In the OT the Hebrew verb kaphar is connected with kopher, "a covering" (see MERCY SEAT), and is used in connection with the burnt offering, e.g., Leviticus 1:4; 14:20; 16:24, the guilt offering e.g., Leviticus 5:16,18, the sin offering, e.g., Leviticus 4:20,26,31,35, the sin offering and burnt offering together, e.g., Leviticus 5:10; 9:7 , the meal offering and peace offering, e.g., Ezekiel 45:15,17, as well as in other respects. It is used of the ram offered at the consecration of the high priest, Exodus 29:33 , and of the blood which God gave upon the altar to make "propitiation" for the souls of the people, and that because "the life of the flesh is in the blood," Leviticus 17:11, and "it is the blood that maketh atonement by reason of the life" (RV). Man has forfeited his life on account of sin and God has provided the one and only way whereby eternal life could be bestowed, namely, by the voluntary laying down of His life by His Son, under Divine retribution. Of this the former sacrifices appointed by God were foreshadowings.B — 1: ἱλαστήριον
(Strong's #2435 — Noun Neuter — hilasterion — hil-as-tay'-ree-on )
akin to A, is regarded as the neuter of an adjective signifying "propitiatory." In the Sept. it is used adjectively in connection with epithema, "a cover," in Exodus 25:17; 37:6, of the lid of the ark (see MERCY SEAT), but it is used as a noun (without epithema), of locality, in Exodus 25:18-22; 31:7; 35:12; 37:7,8,9; Leviticus 16:2,13-15; Numbers 7:89 , and this is its use in Hebrews 9:5.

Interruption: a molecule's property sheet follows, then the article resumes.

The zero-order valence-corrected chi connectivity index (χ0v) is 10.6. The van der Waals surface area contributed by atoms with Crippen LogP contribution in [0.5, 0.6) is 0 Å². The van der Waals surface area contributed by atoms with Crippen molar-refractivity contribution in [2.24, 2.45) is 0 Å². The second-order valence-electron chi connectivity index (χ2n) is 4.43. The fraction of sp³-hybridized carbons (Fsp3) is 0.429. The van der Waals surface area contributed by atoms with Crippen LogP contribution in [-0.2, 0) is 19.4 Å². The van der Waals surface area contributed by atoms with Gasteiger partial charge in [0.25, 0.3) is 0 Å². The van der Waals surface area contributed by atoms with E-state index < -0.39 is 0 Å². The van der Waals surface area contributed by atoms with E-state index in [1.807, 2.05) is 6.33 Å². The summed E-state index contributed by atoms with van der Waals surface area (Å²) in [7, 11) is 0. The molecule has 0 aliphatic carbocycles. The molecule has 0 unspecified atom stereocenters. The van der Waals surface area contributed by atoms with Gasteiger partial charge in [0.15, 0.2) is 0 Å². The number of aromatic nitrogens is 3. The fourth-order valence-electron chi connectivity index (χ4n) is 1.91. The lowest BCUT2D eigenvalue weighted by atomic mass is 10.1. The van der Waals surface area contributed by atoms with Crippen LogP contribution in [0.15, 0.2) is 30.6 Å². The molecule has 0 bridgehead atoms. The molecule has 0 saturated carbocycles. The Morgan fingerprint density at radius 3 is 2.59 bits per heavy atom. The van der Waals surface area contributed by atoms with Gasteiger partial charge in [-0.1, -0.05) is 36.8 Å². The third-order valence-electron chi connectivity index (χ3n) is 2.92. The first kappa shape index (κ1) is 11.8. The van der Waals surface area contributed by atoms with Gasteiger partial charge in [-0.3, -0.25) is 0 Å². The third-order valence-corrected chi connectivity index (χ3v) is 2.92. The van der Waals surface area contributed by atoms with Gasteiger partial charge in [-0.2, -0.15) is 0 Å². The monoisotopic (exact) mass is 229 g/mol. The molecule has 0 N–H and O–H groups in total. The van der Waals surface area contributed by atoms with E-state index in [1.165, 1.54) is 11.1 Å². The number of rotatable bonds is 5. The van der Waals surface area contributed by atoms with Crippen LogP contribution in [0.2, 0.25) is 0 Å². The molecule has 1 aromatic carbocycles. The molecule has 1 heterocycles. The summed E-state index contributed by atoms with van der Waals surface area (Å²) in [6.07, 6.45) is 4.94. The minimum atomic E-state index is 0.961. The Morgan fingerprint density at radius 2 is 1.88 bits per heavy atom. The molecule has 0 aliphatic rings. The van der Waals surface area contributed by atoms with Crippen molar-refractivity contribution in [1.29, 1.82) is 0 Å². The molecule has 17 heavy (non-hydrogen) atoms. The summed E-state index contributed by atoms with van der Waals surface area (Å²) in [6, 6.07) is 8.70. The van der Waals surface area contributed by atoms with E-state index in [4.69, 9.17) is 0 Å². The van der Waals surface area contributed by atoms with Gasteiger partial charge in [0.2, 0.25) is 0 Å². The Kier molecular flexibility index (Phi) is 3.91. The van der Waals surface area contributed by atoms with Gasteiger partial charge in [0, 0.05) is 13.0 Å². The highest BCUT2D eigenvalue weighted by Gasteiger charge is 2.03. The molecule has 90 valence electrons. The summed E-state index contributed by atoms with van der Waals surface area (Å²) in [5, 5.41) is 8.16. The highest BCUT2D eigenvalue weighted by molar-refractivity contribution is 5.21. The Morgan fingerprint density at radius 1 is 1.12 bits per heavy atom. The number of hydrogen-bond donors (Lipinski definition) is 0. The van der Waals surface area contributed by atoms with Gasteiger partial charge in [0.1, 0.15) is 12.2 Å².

Elsewhere in the NT it occurs in Romans 3:25 , where it is used of Christ Himself; the RV text and punctuation in this verse are important: "whom God set forth to be a propitiation, through faith, by His blood." The phrase "by His blood" is to be taken in immediate connection with "propitiation." Christ, through His expiatory death, is the Personal means by whom God shows the mercy of His justifying grace to the sinner who believes. His "blood" stands for the voluntary giving up of His life, by the shedding of His blood in expiatory sacrifice, under Divine judgment righteously due to us as sinners, faith being the sole condition on man's part.